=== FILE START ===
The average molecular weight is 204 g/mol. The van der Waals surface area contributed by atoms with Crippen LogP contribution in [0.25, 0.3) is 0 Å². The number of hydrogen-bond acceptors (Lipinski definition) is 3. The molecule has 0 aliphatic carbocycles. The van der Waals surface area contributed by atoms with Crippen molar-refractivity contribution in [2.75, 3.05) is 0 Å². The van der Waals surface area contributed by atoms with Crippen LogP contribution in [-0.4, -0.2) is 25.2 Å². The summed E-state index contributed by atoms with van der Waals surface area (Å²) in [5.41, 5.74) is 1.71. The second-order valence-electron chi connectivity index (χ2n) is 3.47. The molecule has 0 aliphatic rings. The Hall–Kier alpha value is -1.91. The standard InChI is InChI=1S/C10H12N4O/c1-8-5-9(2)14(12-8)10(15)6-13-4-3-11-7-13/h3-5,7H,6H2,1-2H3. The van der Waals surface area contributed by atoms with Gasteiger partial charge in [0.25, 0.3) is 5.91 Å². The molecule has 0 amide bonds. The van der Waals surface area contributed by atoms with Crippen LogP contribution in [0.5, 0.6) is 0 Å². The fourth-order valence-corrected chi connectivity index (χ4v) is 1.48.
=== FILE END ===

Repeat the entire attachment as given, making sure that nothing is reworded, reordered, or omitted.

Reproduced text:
The average molecular weight is 204 g/mol. The van der Waals surface area contributed by atoms with Crippen LogP contribution in [0.25, 0.3) is 0 Å². The number of hydrogen-bond acceptors (Lipinski definition) is 3. The molecule has 0 aliphatic carbocycles. The van der Waals surface area contributed by atoms with Crippen molar-refractivity contribution in [2.75, 3.05) is 0 Å². The van der Waals surface area contributed by atoms with Crippen LogP contribution in [-0.4, -0.2) is 25.2 Å². The summed E-state index contributed by atoms with van der Waals surface area (Å²) in [5.41, 5.74) is 1.71. The second-order valence-electron chi connectivity index (χ2n) is 3.47. The molecule has 0 aliphatic rings. The Hall–Kier alpha value is -1.91. The standard InChI is InChI=1S/C10H12N4O/c1-8-5-9(2)14(12-8)10(15)6-13-4-3-11-7-13/h3-5,7H,6H2,1-2H3. The van der Waals surface area contributed by atoms with Gasteiger partial charge in [0.25, 0.3) is 5.91 Å². The molecule has 0 amide bonds. The van der Waals surface area contributed by atoms with Crippen LogP contribution in [0.5, 0.6) is 0 Å². The fourth-order valence-corrected chi connectivity index (χ4v) is 1.48.